Instead, the physically-fit former football great has his immediate future mapped out. He plans to compete in one more MMA fight in the fall. He's also mulling a possible return to the NFL in two years.
"Maybe when I'm 50 I'll make a comeback and be the George Foreman of football," said Walker, who retired from the NFL after the 1997 season.
"Right now, I will guarantee you that probably 90 percent of the guys in the NFL I can outrun. I don't think I can play every snap. But today most running backs don't play every snap. But I know I can get on a team and help a team out."
Walker spoke to more than 300 soldiers Thursday at Fort Gordon's Alexander Hall about his life with dissociative identity disorder, a condition he detailed in his 2008 book, Breaking Free . His message to them was clear.
"I'd love for them not to feel that just because you admit you have a problem you're weak, because you're not weak," he said.
"If you've got a problem, go get help."
Walker said he writes all the times as therapy. He penned 1,500 pages (the book was cut to 256 pages) about living with his condition, one which led to him playing Russian Roulette -- the "ultimate game," he called it -- on more than one occasion.
"I didn't hesitate to come out about it," he said. "There's no shame in who I am or what I do, because I know we all fall short of the glory of God.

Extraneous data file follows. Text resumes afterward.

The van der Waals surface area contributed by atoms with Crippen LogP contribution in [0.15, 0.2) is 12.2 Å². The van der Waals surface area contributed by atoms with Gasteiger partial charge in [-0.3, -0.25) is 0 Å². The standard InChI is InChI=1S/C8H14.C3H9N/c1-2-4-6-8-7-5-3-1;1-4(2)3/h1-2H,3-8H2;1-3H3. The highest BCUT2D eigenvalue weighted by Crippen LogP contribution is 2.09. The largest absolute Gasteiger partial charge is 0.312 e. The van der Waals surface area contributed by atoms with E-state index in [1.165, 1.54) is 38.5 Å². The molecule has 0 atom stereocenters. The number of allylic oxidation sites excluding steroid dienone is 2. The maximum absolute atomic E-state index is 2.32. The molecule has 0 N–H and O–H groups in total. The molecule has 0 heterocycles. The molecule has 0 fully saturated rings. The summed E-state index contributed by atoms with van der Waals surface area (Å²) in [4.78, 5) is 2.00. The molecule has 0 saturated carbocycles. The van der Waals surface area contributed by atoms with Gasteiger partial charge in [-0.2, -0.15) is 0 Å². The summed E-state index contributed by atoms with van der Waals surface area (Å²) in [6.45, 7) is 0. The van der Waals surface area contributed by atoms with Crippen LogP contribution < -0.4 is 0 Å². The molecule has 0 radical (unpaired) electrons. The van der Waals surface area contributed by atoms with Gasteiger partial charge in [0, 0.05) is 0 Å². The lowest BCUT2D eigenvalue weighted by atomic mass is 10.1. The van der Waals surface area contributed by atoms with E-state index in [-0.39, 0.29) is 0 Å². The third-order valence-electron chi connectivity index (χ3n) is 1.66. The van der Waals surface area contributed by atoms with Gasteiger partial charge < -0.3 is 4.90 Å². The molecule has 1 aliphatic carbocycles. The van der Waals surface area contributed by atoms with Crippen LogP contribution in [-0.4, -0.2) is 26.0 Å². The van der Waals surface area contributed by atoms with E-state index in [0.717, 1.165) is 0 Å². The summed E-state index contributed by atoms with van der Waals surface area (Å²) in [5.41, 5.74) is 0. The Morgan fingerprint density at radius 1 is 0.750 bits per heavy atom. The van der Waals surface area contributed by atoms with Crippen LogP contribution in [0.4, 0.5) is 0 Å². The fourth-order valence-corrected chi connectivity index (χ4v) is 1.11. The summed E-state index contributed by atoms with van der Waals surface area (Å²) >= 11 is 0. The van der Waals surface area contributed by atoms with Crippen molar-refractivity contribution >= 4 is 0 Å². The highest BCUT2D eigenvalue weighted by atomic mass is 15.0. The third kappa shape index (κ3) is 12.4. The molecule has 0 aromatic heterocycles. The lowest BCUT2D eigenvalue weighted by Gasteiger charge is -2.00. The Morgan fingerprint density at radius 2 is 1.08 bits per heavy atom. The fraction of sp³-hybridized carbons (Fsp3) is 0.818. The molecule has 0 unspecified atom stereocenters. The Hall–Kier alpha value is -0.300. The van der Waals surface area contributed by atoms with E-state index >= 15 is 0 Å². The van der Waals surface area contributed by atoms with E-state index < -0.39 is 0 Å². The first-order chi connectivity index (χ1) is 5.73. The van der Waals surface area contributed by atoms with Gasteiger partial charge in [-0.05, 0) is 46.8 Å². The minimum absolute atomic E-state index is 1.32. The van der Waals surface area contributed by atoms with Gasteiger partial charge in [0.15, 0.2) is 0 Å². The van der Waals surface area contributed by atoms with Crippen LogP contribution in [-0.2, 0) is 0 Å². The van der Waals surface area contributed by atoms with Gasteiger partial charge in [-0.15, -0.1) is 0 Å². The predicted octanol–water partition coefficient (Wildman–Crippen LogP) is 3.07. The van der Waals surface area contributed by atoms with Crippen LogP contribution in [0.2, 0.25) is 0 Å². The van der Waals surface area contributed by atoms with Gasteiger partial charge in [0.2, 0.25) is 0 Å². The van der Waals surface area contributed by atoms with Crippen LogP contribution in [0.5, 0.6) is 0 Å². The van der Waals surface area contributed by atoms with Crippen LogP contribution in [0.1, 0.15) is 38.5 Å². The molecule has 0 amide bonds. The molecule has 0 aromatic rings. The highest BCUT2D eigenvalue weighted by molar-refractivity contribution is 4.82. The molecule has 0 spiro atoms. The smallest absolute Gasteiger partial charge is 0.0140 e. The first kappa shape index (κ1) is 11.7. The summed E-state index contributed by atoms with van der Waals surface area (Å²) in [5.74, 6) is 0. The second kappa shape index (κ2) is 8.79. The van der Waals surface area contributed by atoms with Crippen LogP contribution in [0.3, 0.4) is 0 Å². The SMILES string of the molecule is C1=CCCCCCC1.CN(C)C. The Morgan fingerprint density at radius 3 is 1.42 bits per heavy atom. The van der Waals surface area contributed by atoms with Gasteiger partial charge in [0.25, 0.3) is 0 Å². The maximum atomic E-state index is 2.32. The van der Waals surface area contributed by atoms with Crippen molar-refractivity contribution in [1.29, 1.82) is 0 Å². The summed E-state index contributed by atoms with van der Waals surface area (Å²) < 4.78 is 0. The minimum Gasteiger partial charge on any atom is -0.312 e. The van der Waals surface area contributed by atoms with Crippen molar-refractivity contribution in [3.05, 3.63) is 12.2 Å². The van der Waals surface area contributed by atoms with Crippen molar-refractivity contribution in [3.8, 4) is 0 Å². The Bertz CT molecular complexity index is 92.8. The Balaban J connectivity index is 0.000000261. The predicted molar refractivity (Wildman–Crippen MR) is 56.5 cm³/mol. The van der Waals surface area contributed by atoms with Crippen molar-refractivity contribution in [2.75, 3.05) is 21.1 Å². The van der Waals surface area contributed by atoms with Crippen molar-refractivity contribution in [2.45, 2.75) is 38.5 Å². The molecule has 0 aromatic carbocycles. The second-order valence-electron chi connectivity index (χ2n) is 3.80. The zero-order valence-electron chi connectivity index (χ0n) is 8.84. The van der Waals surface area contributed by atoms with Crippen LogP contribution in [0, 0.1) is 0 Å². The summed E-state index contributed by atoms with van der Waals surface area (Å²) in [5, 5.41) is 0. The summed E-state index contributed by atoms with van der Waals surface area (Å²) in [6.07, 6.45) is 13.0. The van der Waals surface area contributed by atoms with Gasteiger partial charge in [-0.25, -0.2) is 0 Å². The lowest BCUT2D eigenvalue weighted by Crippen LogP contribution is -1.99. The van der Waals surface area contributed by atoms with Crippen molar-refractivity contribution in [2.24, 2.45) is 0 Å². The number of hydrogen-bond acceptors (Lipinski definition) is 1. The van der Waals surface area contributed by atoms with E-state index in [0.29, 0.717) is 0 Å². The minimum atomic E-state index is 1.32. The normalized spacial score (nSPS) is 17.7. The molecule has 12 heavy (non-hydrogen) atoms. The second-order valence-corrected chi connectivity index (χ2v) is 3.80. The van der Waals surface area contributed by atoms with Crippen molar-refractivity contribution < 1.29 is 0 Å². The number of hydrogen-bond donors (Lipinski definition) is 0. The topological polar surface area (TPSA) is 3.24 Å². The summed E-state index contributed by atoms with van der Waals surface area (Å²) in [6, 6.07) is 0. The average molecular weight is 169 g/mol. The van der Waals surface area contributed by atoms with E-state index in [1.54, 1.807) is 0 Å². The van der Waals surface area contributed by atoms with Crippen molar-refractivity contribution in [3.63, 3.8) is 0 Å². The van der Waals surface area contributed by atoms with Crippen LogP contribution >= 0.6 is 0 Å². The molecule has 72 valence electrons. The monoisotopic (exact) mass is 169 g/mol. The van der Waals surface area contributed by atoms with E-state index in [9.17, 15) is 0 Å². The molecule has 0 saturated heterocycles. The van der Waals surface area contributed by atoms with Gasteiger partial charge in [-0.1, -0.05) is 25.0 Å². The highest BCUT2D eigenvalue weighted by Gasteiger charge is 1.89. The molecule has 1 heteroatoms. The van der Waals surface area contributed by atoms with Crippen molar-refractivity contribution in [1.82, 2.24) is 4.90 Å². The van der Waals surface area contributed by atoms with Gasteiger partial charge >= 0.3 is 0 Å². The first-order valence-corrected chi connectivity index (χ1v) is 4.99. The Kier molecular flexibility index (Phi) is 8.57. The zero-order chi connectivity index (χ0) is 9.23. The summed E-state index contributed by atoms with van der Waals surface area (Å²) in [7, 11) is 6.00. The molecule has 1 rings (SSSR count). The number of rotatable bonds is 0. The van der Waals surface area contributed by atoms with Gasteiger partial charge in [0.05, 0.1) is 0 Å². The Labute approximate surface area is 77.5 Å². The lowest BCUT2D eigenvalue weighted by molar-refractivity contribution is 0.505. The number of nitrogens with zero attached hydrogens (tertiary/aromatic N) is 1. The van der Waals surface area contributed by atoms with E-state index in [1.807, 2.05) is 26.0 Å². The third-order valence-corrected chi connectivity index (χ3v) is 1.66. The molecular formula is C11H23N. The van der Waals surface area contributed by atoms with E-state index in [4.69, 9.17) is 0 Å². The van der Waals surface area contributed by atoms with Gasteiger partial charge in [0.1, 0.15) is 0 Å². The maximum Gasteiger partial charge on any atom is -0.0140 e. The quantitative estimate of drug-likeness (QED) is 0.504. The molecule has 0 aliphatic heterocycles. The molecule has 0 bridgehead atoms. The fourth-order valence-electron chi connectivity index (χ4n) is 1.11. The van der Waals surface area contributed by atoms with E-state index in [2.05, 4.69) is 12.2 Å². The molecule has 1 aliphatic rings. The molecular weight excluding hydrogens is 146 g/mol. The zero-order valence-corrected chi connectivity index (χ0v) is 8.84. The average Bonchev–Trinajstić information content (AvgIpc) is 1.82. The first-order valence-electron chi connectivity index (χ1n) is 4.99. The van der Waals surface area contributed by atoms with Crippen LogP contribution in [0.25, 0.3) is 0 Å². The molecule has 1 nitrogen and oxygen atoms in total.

"We all suffer from something, The man that is really suffering is the guy that doesn't want to go out and get his problem taken care of."
Walker, the former Georgia running back who won the 1982 Heisman Trophy and played pro football for 15 seasons, defeated 26-year-old Greg Nagy in his MMA debut in January. The fight was called in the third round.
Now, Walker's trying to find an opponent and a location for his final MMA fight. Walker said he'll likely compete in Atlanta or Texas.
"People don't understand why I like to do this," he said. "I just love the competition. It has nothing to do with the fighting."
Walker, who founded Renaissance Man, the largest minority-owned chicken company in the U.S., stays in shape with an almost unheard of workout regimen.
When he turns 50, Walker said he expects to hear from NFL teams.
"I don't do too much as a joke," he said. "I'm just trying to use up all the gas while I got it."